[ARDF] Fun and Frustration

Charles Scharlau charles.scharlau at gmail.com
Tue Oct 6 10:05:21 PDT 2009

One brief update on my comments:

I'm seeing some strong evidence that it *might* be possible to create a
downloadable application that would turn an Apple iTouch into the "computer"
part of an SDR. So possibly taking an iTouch (or iPhone) loaded with the
right application, plugging an SDR front end into the microphone port, and
adding a directional antenna, you've got an all-mode ARDF receiver.

Not to go off the deep end with futuristic ideas, but if this were
implemented using an iPhone 3G (which includes a built-in digital compass,
lots of memory and the ability to display maps), you could have one device
that serves as receiver, map, and compass... not to mention music player,
web browser, cell phone, etc. etc. etc., with a Bluetooth interface to use
with your cordless headphones. The total cost could be well under $100 for
those who happen to already own the phone.

Just thought I'd mention that in case it motivates anyone else to more
closely examine the possibilities of an SDR ARDF receiver. Again, please let
me know if you might be interested in collaborating on an experimental
OK, I'll stop my monologue now.

On Sun, Oct 4, 2009 at 8:09 PM, Charles Scharlau <charles.scharlau at gmail.com
> wrote:

> In an earlier post I suggested that ARDF needed to evolve, including the
> equipment we use. I hadn't commented with thoughts about equipment
> evolution, but I thought I'd go ahead and post some thoughts... even if no
> one asked :-) I think the subject fits the original subject because the
> current situation with receivers contributes to the frustration of the sport
> for both newcomers and those who have been playing the sport for years.
> I see three problems that need to be addressed: 1) availability - where to
> find quality ARDF receivers in particular, 2) cost 3) complexity. Yes, I
> know one can put out feelers and others will gladly identify someone,
> somewhere who is selling a receiver. But that only serves to illustrate the
> frustration of obtaining equipment: it is very much a treasure hunt, and a
> buyer beware activity. When searching for a quality receiver one must
> either buy a used receiver of uncertain condition, sans warranty, and sans
> manual, or contact a foreign builder with uncertain product availability
> (often uncertain product specs!), and all the problems that can go
> along with communicating and remitting payment to an overseas entity. After
> being in the sport for a while one tends to get numb to this situation, but
> I'm always reminded when I must explain to a newbie the hoops that he/she
> must jump through to purchase ARDF equipment.
> Loaner receivers are great, and shifts the issues of availability and cost
> to the one doing the loaning, but it does nothing to reduce the complexity
> of the sport... especially for the technology challenged.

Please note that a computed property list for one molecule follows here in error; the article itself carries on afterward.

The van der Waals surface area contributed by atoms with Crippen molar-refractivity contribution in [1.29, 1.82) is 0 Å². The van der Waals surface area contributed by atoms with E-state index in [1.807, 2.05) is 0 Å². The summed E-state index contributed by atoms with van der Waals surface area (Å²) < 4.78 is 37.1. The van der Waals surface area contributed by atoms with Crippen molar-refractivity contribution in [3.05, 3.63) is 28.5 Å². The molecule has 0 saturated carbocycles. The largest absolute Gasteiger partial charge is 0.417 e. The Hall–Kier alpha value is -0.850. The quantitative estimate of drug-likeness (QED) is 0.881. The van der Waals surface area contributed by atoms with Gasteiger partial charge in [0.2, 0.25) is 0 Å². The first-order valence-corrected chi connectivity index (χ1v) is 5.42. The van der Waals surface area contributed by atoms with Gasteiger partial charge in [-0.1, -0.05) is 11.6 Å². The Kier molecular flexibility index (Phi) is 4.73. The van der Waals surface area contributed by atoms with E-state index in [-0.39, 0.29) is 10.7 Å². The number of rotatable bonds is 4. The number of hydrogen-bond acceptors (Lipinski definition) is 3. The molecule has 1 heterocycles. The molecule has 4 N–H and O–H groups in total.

> I believe that receiver evolution is needed sooner than later, especially
> in countries where the sport has little or no history, and no domestic
> receiver suppliers exist. But I think there might be the beginnings of a
> solution to the receiver situation beginning to take shape: SDR or Software
> Defined Radio.
> There is a cottage industry of SDR front ends. See
> http://groups.yahoo.com/group/softrock40/ for links to information on how
> the concept works and sources of kits. The remarkable things about the SDR
> concept are the low parts count (ignoring the computer for now), the high
> performance (including huge dynamic range, and high selectivity), and the
> ability of the radio to gain new capabilities or
> performance improvements with just a change to its software.
> Currently, the need to lug along a laptop makes an SDR totally impractical
> as an ARDF receiver. One solution would be to substitute a handheld computer
> instead of a laptop. But so far I've yet to identify a suitable handheld
> with the requisite two-channel sound card. Another solution would be to
> build a stand-alone SDR by interfacing the SDR front-end with a high
> performance digital signal controller (i.e., an all-in-one DSP +
> microcontroller IC). Such a stand-alone SDR holds the promise of an overall
> parts count (and parts cost) well below any similarly capable receivers
> available today. Also, with the appropriate software installed, it could
> operate on any mode (AM, FM, CW, etc.), and possess features specifically
> for the sport of ARDF (or for any other purpose that one can imagine). Come
> up with your own whizzbang feature set for simplifying ARDF receiver
> operation, or gaining an edge in ARDF competition, and most likely it can be
> supported in the same SDR hardware in combination with the right software.
> I believe that a publicly-available hardware design using standard parts,
> and an open source software effort, could eventually resolve all three of
> the ARDF equipment issues I've listed - in the USA and elsewhere.
> Others more knowledgable than myself have probably considered the SDR
> possibilities. I would be interested to hear/read your thoughts and ideas. I
> would be especially interested to hear from anyone with DSP or hardware
> design experience who might be interested in collaborating on an
> experimental design. Feel free to contact me offline if your post doesn't
> seem of general interest: charles.scharlau at gmail.com.
> 73,
> NZ0I

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